In the corner of your screen there is a button. HIDE. Images disappear, worlds disappear. An inter-face.

HIDE is a switch.

Across our world there are windows. Instincts. A way to be more naked. To appear. To disappear.

    HIDE is a threshold.

Taking its title from the romantic novel Dr. Jekyll and Mr. Hyde, Nick Herman’s exhibition HIDE alludes to that story’s central theme: the unstable relationship of the body to its surrounding environment. Like the eponymous architecture constructed in nature to camouflage an observer, HIDE is a series of dirty mirrors, each piece reflecting its location in a signal to noise relay, phantasms mimicking the instinctual co-dependence of seeing and disappearing.

HIDE presents a grouping of wall reliefs, photographs, and sculpture that frames and collapses the minutia that together constitutes an environment. Fragments of plants and people, patterns, color, and the technologies of reproduction are layered like sediment in compositions that move in space and on the wall. Using basic image transfer techniques and collage to construct these rough but sensuous three dimensional landscapes, Herman’s works hover between abstraction and objecthood, suggesting use value associated with a tool or instrument. The sculpted images are grounded in polished accretions that fold and overlap and each work repeats this logic of formal gestation. With names like “Resonator” and “Accumulator” the reliefs suggest a science of measurement or a science fiction. And yet these works function not so much to depict a subject but to echo their location; devised to amplify their surroundings, the works are in a way proto cameras, devices designed to trap vision and stop time. This phenomenological synergy between two and three dimensions can be seen most literally in the large aluminum sculpture that bisects the gallery.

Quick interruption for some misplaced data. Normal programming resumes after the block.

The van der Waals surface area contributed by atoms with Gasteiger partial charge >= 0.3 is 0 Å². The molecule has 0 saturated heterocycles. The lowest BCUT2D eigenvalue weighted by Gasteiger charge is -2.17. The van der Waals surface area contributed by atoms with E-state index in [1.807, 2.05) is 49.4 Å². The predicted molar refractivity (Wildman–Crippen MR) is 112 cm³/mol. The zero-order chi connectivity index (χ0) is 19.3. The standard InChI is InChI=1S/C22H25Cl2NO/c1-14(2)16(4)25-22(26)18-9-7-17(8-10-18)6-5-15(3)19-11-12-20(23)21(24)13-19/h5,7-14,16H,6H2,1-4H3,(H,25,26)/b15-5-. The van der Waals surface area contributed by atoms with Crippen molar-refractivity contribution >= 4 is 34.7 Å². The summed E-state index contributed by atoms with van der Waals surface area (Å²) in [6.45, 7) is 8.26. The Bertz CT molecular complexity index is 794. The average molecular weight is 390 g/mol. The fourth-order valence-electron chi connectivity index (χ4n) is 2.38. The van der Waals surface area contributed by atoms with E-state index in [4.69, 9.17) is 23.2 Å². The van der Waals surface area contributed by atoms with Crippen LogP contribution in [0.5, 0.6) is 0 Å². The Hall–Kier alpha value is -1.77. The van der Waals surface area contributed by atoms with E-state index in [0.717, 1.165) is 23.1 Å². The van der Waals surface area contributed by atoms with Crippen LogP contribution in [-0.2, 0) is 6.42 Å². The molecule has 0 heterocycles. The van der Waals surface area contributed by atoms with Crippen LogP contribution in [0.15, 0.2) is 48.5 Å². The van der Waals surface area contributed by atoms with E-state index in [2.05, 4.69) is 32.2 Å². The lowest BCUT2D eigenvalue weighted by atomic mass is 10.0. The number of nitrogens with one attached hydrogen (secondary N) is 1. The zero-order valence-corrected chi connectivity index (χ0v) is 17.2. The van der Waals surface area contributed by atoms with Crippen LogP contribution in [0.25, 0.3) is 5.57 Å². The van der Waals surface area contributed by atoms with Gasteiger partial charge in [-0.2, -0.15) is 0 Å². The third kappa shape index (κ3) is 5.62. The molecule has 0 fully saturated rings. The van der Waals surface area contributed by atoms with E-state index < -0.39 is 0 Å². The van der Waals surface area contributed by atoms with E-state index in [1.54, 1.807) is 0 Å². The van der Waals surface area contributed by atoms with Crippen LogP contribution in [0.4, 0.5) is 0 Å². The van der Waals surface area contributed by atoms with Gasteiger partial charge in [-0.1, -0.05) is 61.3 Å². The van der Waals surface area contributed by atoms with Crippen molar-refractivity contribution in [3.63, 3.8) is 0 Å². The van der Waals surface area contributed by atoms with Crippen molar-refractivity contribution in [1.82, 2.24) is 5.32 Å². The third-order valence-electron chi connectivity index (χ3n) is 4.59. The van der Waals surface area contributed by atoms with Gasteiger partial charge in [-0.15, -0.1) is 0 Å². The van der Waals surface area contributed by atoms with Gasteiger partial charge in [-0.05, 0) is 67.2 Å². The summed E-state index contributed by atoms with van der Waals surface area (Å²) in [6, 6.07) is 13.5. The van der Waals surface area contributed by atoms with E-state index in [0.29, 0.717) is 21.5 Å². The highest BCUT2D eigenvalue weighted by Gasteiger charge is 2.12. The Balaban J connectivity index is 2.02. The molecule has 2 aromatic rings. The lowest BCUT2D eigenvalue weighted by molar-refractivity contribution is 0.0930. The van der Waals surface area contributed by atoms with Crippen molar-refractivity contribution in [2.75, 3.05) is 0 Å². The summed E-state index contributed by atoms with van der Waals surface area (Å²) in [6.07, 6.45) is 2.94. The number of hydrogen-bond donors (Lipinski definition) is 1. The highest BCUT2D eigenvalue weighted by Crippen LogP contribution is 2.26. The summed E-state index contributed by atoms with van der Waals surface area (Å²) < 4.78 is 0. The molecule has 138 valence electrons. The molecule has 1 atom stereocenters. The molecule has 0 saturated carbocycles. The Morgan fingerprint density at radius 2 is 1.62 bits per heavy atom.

A small grouping of photographs in the show function as a kind of index, providing a loose connection to the Hyde narrative and directly alluding to the instability of humanity in nature. Intimate in scale and made by folding tiny fragments of found printed imagery and collaging them with anonymous figures, they show the body in metamorphosis. This is the world of HIDE.

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